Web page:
A Hawaii Island ferry system is back in the news. Will there ever be an alternative to Hawaiian Airlines when traveling inter-island, or is it a moot point. With the seemingly short distances between islands, locals and visitors often wonder aloud about this. Furthermore, Hawaii is reliant on air service for transportation in a way that is unprecedented in the US.
A new State of Hawaii study says there will be no ferry service in the future. Here’s some of the reasons why.
1. Costs for the ferry and its required infrastructure are too great. It is likely that the state would need to subsidize its operation. Lesson learned – not a good idea.
2. Inadequate space exists at piers to accommodate such a new ferry system.
3. No real interest in such a system exists. In fact there have been 70+ ferry feasibility studies done in the past half century.
4. A ferry system could not operate with lower fares than airlines.
Latest Hawaii Island Ferry Study
1. Both inter-island and intra-island (Oahu) services were studied.
2. More than $100 million in additional state infrastructure improvements would be required.
3. Environmental issues including invasive species remain an ongoing concern that would need to be addressed.
4. The federal government would need to approve of any such service.
5. Vessel cost would be very high. Federal laws require such a ferry to be built domestically.
What caused the failure of the past SuperFerry?
First, two SuperFerries were built, but only one entered service. The operation began in 2007 and ceased in March 2009 due to a final legal blow from the Hawaii Supreme Court. Thereafter, SuperFerry filed for bankruptcy and the ships were returned to lenders.
The two Hawaii Superferry catamarans, Huakai and Alakai, cost approximately $90 million each to build, but were finally sold at an action for $25 million each. The U.S. Department of Transportation’s Maritime Administration ultimately purchased both ships. They were moved to Norfolk, Virginia.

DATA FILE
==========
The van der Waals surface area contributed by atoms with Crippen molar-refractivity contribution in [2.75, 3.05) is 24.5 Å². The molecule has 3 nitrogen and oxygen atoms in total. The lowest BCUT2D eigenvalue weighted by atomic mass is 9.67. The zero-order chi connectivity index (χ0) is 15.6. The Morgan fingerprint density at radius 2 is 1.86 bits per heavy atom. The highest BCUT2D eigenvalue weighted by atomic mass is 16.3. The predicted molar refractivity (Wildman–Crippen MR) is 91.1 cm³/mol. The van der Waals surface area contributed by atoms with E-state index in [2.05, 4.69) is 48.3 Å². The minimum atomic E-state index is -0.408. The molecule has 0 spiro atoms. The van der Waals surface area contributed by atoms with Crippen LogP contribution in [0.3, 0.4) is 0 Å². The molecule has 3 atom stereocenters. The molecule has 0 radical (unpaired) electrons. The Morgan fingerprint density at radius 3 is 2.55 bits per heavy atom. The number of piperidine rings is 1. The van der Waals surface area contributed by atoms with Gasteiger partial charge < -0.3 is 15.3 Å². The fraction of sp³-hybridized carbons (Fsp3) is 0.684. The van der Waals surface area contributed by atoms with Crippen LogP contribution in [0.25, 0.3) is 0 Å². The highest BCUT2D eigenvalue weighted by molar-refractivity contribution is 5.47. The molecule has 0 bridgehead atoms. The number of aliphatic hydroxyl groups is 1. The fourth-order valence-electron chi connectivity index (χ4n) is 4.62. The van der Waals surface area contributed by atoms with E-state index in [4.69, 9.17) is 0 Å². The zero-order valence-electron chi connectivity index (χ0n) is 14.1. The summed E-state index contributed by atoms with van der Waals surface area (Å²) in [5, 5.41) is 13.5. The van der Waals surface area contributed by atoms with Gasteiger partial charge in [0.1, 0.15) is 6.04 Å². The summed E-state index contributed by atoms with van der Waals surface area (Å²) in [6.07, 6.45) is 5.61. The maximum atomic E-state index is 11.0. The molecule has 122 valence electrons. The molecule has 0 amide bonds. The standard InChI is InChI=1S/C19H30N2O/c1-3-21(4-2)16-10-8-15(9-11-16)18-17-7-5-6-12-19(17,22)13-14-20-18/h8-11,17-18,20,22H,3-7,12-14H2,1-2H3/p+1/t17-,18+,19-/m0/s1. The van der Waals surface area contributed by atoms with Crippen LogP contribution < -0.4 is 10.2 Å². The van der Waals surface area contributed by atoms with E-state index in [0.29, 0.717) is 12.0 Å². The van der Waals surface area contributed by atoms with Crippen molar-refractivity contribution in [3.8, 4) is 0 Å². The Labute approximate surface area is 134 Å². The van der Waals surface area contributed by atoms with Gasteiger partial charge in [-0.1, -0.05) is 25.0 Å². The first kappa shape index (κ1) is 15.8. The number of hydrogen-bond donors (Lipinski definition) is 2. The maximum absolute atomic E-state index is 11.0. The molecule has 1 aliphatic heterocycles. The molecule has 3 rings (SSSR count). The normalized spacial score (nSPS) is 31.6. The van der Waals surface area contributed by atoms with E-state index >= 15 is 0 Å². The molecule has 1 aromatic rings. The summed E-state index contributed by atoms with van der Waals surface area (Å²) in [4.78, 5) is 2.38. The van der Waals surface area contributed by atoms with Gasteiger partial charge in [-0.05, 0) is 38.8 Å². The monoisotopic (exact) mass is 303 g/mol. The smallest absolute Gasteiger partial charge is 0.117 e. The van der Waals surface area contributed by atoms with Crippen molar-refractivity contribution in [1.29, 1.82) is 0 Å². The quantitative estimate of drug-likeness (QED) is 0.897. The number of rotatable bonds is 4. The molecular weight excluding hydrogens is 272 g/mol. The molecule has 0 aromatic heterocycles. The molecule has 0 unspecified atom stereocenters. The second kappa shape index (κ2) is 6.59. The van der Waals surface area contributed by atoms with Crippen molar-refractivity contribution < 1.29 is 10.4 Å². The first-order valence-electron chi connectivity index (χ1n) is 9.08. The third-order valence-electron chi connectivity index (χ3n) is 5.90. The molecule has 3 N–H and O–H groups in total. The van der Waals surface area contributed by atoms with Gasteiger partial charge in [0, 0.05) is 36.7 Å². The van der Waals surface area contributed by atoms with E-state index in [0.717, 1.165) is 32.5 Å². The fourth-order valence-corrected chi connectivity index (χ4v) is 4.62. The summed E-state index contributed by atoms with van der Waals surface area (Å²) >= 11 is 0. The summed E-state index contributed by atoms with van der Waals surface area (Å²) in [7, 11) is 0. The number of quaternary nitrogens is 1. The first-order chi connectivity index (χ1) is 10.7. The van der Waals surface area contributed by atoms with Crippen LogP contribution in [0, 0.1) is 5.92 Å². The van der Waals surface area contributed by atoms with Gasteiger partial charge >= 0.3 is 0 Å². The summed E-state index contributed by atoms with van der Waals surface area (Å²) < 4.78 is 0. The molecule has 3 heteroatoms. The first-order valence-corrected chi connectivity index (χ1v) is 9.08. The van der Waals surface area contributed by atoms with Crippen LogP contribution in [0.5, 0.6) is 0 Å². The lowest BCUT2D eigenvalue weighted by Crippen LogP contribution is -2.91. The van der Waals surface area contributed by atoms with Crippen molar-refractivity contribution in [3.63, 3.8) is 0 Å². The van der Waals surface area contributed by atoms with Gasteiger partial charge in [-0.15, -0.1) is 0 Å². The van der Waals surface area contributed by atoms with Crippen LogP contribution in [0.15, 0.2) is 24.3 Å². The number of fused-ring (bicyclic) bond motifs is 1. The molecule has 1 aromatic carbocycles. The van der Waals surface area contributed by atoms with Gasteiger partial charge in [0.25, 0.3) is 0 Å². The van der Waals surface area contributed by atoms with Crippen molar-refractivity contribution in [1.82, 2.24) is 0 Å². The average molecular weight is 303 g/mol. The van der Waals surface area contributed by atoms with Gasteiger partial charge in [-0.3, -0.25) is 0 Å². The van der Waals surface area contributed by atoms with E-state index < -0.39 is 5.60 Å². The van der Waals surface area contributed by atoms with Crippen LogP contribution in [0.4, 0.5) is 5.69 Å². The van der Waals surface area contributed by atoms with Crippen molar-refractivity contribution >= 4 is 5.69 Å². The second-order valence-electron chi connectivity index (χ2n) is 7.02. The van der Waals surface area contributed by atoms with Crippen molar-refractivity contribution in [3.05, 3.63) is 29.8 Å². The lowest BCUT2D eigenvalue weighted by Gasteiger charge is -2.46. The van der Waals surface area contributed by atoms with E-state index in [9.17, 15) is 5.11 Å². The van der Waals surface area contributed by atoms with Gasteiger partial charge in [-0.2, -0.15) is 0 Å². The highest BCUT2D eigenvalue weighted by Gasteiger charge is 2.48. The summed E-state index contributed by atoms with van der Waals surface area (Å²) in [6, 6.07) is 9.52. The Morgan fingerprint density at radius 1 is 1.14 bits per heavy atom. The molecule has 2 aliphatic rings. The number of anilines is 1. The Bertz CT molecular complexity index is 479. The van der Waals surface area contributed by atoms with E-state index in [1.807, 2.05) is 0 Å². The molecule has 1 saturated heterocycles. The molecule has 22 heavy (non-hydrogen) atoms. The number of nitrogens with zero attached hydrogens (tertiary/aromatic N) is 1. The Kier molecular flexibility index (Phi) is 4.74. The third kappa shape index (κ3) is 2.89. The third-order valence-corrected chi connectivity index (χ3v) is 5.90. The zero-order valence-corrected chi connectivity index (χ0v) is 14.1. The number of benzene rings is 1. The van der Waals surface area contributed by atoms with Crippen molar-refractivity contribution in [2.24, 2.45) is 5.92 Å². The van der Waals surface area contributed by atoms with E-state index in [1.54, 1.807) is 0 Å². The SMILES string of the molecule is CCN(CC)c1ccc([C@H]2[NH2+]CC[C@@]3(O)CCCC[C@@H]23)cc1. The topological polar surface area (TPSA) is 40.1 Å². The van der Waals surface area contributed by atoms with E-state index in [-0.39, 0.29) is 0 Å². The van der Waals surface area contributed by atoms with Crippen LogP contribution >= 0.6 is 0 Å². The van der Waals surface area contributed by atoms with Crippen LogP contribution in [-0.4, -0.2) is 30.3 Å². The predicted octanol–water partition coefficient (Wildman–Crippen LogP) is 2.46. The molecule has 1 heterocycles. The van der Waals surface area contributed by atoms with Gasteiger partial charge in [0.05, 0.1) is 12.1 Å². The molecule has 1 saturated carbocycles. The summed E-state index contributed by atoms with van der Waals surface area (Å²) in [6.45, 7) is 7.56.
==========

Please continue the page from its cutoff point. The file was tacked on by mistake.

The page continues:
Hawaii is still paying off tens of millions in debt associated with SuperFerry. Additionally, barges and other equipment the state acquired for SuperFerry cost nearly $40 million and were sold were sold for about 1% of their cost.
Rough Hawaiian ocean conditions in winter resulted in significant sea sickness and many SuperFerry service cancellations. Transit times were longer than desirable. The 866 passenger, 282 car SuperFerry was fuel inefficient and required use of expensive barges and tug boat assistance.
Prior to it’s fail, we wrote: “SuperFerry is likely to cease operations. They have too high cost, too few riders, a rough winter ocean ahead, and an upcoming decision about a complete environmental impact study, among other problems.”
The Supreme Court ultimately ruled that the SuperFerry exemption from an environmental impact study was unconstitutional. Cut-throat competition fueled by the airlines, together with poor economic conditions at the time, were among good reasons the SuperFerry called it quits.
Did you ride the Hawaii SuperFerry between 2007 and 2009? Let us know your experience in the comment section below.